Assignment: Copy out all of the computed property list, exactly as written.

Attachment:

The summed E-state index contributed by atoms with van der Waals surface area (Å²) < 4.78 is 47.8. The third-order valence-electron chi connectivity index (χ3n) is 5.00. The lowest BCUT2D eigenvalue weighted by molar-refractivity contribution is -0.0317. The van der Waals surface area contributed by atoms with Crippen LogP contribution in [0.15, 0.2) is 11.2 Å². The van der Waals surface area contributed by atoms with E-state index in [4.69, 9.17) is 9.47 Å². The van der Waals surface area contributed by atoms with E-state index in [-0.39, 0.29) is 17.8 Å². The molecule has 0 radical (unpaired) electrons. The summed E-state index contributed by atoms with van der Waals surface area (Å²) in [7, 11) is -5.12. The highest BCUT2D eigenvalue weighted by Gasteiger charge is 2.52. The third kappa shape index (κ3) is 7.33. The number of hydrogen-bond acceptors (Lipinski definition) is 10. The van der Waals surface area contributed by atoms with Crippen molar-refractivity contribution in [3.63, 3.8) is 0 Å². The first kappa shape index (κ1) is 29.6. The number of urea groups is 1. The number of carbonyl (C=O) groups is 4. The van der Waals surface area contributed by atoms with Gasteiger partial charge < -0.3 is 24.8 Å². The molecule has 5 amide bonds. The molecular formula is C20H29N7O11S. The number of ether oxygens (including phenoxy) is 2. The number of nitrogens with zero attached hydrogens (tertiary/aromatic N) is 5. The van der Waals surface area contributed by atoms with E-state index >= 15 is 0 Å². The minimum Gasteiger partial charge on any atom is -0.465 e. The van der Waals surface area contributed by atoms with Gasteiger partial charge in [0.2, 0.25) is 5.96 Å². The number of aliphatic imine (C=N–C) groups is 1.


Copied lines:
The summed E-state index contributed by atoms with van der Waals surface area (Å²) < 4.78 is 47.8. The third-order valence-electron chi connectivity index (χ3n) is 5.00. The lowest BCUT2D eigenvalue weighted by molar-refractivity contribution is -0.0317. The van der Waals surface area contributed by atoms with Crippen LogP contribution in [0.15, 0.2) is 11.2 Å². The van der Waals surface area contributed by atoms with E-state index in [4.69, 9.17) is 9.47 Å². The van der Waals surface area contributed by atoms with E-state index in [-0.39, 0.29) is 17.8 Å². The molecule has 0 radical (unpaired) electrons. The summed E-state index contributed by atoms with van der Waals surface area (Å²) in [7, 11) is -5.12. The highest BCUT2D eigenvalue weighted by Gasteiger charge is 2.52. The third kappa shape index (κ3) is 7.33. The number of hydrogen-bond acceptors (Lipinski definition) is 10. The van der Waals surface area contributed by atoms with Crippen molar-refractivity contribution in [3.63, 3.8) is 0 Å². The first kappa shape index (κ1) is 29.6. The number of urea groups is 1. The number of carbonyl (C=O) groups is 4. The van der Waals surface area contributed by atoms with Gasteiger partial charge < -0.3 is 24.8 Å². The molecule has 5 amide bonds. The molecular formula is C20H29N7O11S. The number of ether oxygens (including phenoxy) is 2. The number of nitrogens with zero attached hydrogens (tertiary/aromatic N) is 5. The van der Waals surface area contributed by atoms with E-state index >= 15 is 0 Å². The minimum Gasteiger partial charge on any atom is -0.465 e. The van der Waals surface area contributed by atoms with Gasteiger partial charge in [0.2, 0.25) is 5.96 Å². The number of aliphatic imine (C=N–C) groups is 1.